A new law, effective June 2, 2009 is of vital importance to employers in
Colorado. The law imposes substantial fines and other punishment to any
employer who misclassifies an employee as a subcontractor. The fine for
a first willful violation is up to $5,000 for each misclassified employee.
For a second willful violation, the fine is up to $25,000 for each misclassified
employee and a two year disqualification pf the employer from contracting
with any agency of the state.
The purpose of the bill is to protect rights to unemployment and workers compensation to those who should be classified as employees, to ensure that employers pay appropriate taxes to the state, and to prevent an unfair competitive advantage to those employers who misclassify persons as independent contractors over those who properly classify persons as employees.
An employer may request a written opinion from the Director of the Division of Employment and Training in the Department of Labor and Employment, concerning whether the employer should classify a person as an employee or independent contractor. The Director’s opinion is merely advisory and not binding. Thus, in the event any person files a complaint against the employer, and a hearing is conducted pursuant to the rules set up by the Director, an individual may be deemed by the Director to be an employee, notwithstanding an earlier informal opinion that the individual is an independent contractor.
It is interesting to note that nowhere in the law are there any definitions or guidelines concerning how to classify an individual. Thus, it would seem that the employer makes the classification at his, her or its peril.
Colorado court opinions give some guidance in this area. For example, in the 1993 case of Brighton School Dist. v. Lyons, the Court of Appeals notes that there are two tests for determining whether a relationship is one of employer-employee or independent contractor, the “control” test, and the “relative nature of the work” test.
Under the “control” test, the most important factor in determining employment status is whether the alleged employer exercises control over the means and methods of accomplishing the contracted service. This test also considers factors such as whether compensation is measured by time or lump sum and which party furnishes the necessary tools and equipment to perform the work.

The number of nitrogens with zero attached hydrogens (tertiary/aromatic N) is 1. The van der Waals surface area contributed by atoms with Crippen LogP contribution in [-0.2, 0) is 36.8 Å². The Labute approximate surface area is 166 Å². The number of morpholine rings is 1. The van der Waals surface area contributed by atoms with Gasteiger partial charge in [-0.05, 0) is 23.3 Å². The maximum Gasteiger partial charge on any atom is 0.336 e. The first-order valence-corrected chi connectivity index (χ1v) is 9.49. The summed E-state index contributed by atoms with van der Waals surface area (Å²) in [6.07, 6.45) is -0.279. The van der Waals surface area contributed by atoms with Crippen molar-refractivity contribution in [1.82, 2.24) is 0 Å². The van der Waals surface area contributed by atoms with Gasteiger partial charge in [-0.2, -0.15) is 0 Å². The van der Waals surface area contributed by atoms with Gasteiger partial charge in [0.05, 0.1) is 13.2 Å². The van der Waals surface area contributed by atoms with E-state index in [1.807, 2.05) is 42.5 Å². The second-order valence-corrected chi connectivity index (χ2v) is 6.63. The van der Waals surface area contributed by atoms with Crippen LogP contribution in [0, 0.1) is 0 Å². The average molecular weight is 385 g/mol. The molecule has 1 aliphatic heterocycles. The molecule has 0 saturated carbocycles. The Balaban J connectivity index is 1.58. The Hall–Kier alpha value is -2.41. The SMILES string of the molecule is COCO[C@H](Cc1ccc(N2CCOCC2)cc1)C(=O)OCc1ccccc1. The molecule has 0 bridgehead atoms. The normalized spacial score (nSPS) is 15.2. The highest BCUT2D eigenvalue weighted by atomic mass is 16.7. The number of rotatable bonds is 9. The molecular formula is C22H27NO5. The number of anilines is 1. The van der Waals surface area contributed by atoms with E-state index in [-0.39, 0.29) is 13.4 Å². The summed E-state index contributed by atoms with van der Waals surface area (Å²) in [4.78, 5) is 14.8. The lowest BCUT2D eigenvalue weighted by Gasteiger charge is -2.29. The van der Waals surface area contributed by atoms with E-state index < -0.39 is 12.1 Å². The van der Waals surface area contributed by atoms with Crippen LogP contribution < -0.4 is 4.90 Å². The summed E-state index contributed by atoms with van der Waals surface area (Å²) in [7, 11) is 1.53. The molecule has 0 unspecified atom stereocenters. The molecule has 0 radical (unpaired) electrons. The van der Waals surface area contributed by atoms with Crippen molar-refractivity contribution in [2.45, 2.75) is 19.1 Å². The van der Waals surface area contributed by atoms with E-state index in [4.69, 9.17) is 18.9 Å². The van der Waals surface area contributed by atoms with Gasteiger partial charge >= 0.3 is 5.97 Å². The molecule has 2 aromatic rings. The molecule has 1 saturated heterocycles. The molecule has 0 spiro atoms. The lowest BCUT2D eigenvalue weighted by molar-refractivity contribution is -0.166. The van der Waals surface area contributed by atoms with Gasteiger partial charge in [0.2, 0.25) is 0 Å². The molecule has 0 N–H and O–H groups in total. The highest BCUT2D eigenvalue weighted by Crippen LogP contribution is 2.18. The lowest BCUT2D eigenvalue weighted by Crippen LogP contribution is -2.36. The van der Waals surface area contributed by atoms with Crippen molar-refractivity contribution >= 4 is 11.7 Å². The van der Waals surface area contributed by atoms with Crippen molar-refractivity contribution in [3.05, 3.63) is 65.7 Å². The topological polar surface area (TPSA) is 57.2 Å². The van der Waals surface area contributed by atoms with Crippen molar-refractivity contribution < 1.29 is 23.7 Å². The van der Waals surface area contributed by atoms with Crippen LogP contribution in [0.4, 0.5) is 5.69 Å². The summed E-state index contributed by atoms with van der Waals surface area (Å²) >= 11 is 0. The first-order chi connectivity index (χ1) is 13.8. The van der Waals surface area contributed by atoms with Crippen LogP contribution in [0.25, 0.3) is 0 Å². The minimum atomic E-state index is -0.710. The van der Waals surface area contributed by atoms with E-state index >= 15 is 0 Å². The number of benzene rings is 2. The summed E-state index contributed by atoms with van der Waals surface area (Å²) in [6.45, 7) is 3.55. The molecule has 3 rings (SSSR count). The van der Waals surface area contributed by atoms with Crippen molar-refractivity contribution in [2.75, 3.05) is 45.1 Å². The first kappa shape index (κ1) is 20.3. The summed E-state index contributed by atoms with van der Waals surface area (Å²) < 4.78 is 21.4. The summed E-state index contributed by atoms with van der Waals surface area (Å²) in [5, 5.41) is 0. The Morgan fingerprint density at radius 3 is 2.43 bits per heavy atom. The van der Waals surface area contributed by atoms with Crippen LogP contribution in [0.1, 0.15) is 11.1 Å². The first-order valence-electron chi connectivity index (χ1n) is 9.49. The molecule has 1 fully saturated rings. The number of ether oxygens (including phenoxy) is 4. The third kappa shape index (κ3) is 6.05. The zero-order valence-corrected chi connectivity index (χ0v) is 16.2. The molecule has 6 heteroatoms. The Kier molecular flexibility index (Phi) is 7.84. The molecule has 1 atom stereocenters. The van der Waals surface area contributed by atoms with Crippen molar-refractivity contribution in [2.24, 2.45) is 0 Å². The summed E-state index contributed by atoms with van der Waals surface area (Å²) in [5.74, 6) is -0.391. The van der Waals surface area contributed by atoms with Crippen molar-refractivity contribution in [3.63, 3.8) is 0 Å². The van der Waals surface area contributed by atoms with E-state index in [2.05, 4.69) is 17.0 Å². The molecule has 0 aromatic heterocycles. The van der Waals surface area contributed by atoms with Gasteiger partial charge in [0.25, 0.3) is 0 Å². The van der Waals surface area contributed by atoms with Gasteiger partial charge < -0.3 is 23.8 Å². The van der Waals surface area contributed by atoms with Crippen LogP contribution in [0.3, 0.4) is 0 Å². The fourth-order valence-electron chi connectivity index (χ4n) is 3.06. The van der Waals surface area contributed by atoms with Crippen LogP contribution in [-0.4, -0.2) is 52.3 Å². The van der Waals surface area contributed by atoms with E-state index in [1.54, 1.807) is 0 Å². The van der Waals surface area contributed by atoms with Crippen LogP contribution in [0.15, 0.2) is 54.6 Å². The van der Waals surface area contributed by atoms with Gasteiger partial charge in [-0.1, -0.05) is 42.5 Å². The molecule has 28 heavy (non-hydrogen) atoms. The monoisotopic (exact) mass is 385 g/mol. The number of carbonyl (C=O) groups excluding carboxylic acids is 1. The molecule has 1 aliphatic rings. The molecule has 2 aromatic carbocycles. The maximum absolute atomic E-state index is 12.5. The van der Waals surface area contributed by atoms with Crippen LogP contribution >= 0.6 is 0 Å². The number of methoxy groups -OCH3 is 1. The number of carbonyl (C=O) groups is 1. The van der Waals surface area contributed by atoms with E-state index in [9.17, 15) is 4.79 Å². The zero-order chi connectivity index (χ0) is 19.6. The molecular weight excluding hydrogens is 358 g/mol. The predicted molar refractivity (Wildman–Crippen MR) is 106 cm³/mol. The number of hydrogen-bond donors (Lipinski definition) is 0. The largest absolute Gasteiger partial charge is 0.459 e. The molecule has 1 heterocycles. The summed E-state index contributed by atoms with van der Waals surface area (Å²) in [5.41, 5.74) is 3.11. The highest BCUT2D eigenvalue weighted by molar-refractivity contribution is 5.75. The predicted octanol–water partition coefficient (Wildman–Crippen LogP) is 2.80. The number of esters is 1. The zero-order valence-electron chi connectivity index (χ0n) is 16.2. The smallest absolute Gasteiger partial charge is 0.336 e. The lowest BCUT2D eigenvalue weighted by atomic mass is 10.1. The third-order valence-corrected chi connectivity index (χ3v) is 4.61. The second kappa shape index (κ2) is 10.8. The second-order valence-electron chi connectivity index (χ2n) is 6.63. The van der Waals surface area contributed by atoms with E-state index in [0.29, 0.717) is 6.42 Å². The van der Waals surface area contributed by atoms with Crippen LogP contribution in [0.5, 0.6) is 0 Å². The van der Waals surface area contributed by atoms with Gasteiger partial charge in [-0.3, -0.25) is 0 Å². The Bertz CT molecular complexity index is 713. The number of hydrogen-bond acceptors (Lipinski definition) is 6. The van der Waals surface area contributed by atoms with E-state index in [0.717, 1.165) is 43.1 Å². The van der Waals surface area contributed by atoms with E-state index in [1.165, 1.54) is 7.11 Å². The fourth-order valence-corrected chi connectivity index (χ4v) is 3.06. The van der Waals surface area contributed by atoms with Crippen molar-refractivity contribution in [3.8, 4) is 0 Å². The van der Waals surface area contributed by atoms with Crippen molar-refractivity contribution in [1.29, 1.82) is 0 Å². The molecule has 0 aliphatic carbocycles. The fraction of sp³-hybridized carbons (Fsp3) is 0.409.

The relative nature of the work test requires consideration of several
additional factors. These include, first, the character of the claimant’s
work, i.e., how skilled it is, the extent to which it is an independent
trade, occupation, profession, or business, and whether the claimant and
others in his position can reasonably be expected to carry their own accident
burden; secondly, this test considers the relationship of the work to
the alleged employer’s business, i.e., whether it is a regular part
of the employer’s regular work, whether it is continuous or intermittent,
and whether the duration of the employment is sufficient to amount to
the hiring of continuous services as distinguished from contracting for
the completion of a particular job.
While Colorado cases give some guidance and examples, they fail to give discrete definitions of “employer” and “independent contractor” sufficient in every situations to make a proper classification under the law. In fact, in the Lyons case above, the Colorado Supreme Court disagreed with and reversed the decision of the Colorado Court of Appeals on the facts in that case. How, then, is an employer, unschooled in the law able to make the correct classification of the individual?
While the new law applies to all employers, it can have an especially important effect on the construction industry, where there are contractors, subcontractors, materialmen and suppliers, each with their own employees or independent contractors. Each employer must make the proper classification or risk the law’s substantial penalties. If the employer refers the matter for an attorney’s opinion, and acts consistent with the attorney’s advice, it is unlikely that it would later be determined that the employer “willfully” violated the law. This should also be the case where the employer gets an opinion from the Director of the Division of Employment and Training.